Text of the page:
# Coding Standard¶

- Follow PEP-8

## Modules¶

Each value type is given its own module.

Functions that reside in these modules include:

- Creation
- Conversion
- Manipulation

## Functions¶

- Existing numpy operations shall be wrapped where it may not be obvious how to perform the operation.

A good example:

```
def multiply(m1, m2):
# it may not be obvious that the 'dot' operator is the
# equivalent of multiplication when using arrays as matrices
# so this is good to help point users in the right direction
return numpy.dot(m1, m2)
```

A bad example:

```
def add(v1, v2):
# this functionality is too obvious and too basic
return v1 + v2
```

- Functions shall not modify data in-place.
- Procedural and Class implementations shall remain in lock-step.

## Function names¶

- Each type shall provide convenience
*create*functions for conversions and other initialisations. - Each type shall have a basic
*create*function which returns a zero-ed type, where it makes sense.

A good example:

```
# vector3.py
def create(x=0., y=0., z=0., dtype=None):
if isinstance(x, (list, np.ndarray)):
raise ValueError('Function requires non-list arguments')
return np.array([x,y,z], dtype=dtype)
def create_unit_length_x(dtype=None):
return np.array([1.0, 0.0, 0.0], dtype=dtype)
def create_unit_length_y(dtype=None):
return np.array([0.0, 1.0, 0.0], dtype=dtype)
def create_unit_length_z(dtype=None):
return np.array([0.0, 0.0, 1.0], dtype=dtype)
```

A bad example:

```
# matrix33.py
def create():
# matrices aren't initialised manually
# so this isn't ok
pass
```

Conversion functions shall be prefixed with

*create_from_*followed by the type being converted from:def create_from_matrix(matrix): # converts from one type to another # this would have to support both matrix33 and matrix44 pass def create_from_matrix33(matrix): # converts from a very specific type # only has to support matrix33 pass

## Supplimentary Data¶

When dealing with arrays and other complex data types, it is helpful to provide methods to identify which array index relates to what data.

A good method to do this is to provide a class definition which contains these values:

```
class index:
x = 0
y = 1
z = 2
w = 3
```

## Tests¶

- A test class for each module shall be provided in the
*pyrr/test*directory. - A test class shall be the only class in the test module.
- Each source file shall have its own test file.
- Each test function shall have a test case associated with it
- All test cases for a function shall be in a single test function

## Layout¶

These are not strict rules, but are merely suggestions to keep the layout of code in Pyrr consistent.

- Code shall be spaced vertically where doing so helps the readability of complex mathematical functions. Vertical spacing shall be performed at variable or data type boundaries.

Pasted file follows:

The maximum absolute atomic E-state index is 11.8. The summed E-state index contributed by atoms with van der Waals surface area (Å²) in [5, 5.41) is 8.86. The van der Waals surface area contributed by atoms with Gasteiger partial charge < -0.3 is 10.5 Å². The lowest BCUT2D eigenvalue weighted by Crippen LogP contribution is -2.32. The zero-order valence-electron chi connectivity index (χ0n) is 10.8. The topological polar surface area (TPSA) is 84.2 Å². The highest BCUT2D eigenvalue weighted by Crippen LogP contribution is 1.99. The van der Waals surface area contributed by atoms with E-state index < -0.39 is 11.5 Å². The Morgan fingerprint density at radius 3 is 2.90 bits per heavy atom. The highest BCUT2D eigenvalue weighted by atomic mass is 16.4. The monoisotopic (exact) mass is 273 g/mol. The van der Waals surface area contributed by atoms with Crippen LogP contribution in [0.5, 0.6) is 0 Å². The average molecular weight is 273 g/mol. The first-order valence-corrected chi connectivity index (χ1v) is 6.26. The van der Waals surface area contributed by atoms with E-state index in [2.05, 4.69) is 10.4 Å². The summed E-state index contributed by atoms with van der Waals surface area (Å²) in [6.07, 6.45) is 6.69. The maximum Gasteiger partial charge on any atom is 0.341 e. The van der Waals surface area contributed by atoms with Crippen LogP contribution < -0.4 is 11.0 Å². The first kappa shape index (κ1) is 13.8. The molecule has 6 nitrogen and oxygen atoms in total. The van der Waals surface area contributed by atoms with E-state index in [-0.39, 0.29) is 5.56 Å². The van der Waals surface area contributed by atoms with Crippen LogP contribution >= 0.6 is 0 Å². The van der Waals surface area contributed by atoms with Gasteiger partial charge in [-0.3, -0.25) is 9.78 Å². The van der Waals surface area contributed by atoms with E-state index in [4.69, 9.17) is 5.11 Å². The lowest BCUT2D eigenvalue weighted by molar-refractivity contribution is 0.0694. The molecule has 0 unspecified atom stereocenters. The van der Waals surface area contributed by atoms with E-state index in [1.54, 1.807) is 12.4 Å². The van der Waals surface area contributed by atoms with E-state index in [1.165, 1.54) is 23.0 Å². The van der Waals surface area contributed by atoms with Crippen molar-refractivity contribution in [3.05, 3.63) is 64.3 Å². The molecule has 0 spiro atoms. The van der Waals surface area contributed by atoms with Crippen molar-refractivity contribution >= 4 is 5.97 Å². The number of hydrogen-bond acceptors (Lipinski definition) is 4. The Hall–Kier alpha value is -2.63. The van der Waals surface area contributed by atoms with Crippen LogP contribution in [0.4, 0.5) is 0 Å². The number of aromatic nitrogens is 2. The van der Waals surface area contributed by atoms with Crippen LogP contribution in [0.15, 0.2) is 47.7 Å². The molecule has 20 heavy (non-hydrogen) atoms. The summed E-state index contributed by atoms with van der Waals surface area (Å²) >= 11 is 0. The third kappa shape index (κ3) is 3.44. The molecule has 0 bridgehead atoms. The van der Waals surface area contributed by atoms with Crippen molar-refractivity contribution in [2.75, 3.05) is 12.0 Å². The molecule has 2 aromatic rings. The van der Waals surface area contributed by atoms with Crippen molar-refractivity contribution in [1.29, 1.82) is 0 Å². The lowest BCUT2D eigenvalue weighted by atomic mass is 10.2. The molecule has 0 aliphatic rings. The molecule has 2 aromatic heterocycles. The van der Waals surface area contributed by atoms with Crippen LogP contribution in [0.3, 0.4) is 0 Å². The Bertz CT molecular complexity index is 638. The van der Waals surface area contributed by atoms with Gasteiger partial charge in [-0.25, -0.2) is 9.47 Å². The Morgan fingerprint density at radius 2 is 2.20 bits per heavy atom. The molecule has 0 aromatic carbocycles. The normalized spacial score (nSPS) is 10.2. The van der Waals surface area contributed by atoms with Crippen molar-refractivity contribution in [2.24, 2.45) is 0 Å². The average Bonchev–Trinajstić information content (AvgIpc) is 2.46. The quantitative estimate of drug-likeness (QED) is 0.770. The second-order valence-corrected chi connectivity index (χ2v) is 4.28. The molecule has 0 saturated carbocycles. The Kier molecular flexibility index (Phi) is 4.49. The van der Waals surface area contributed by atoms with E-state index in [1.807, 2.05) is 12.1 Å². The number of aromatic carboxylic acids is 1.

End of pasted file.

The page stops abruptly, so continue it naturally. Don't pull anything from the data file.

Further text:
A good example:

```
# laying out over multiple lines helps improve readability.
# brackets and parenthesis are laid out to more clearly indicate
# the end of an array / type.
# where appropriate, values are still laid out horizontally.
# provide links where appropriate
# http://www.example.com/a/link/to/a/relevant/explanation/of/this/code
my_value = numpy.array([
# X = some comment about how X is calculated
(0.0, 0.0, 0.0),
# Y = some comment about how Y is calculated
(1.0, 1.0, 1.0)
], dtype=[('position', 'float32', (3,))]
)
# laying out parameters vertically can improve readability.
# we'll be less likely to accidentally pass an invalid value
# and we can more easily, and more clearly, add logic to the parameters.
some_complex_function_call(
param_one,
param_two,
param_three,
param_four,
True if param_five else False,
)
```

A more complicated example:

```
return np.array(
[
# m1
[
# m11 = 1.0 - 2.0 * (q.y * q.y + q.z * q.z)
1.0 - 2.0 * (y2 + z2),
# m21 = 2.0 * (q.x * q.y + q.w * q.z)
2.0 * (xy + wz),
# m31 = 2.0 * (q.x * q.z - q.w * q.y)
2.0 * (xz - wy),
],
# m2
[
# m12 = 2.0 * (q.x * q.y - q.w * q.z)
2.0 * (xy - wz),
# m22 = 1.0 - 2.0 * (q.x * q.x + q.z * q.z)
1.0 - 2.0 * (x2 + z2),
# m32 = 2.0 * (q.y * q.z + q.w * q.x)
2.0 * (yz + wx),
],
# m3
[
# m13 = 2.0 * ( q.x * q.z + q.w * q.y)
2.0 * (xz + wy),
# m23 = 2.0 * (q.y * q.z - q.w * q.x)
2.0 * (yz - wx),
# m33 = 1.0 - 2.0 * (q.x * q.x + q.y * q.y)
1.0 - 2.0 * (x2 + y2),
]
],
dtype=dtype
)
```

A bad example:

```
# leaving this on a single line would not compromise readability
my_value = numpy.empty(
(3,)
)
```

The same applies to function definitions:

```
def some_function(that_takes, many_parameters, and_is, hard_to_read, because, its_so, big):
pass
```

Should become:

```
def some_function(
that_takes,
many_parameters,
and_is,
hard_to_read,
because,
its_so,
big
):
pass
```

- Code may extend beyond 80 columns, where appropriate.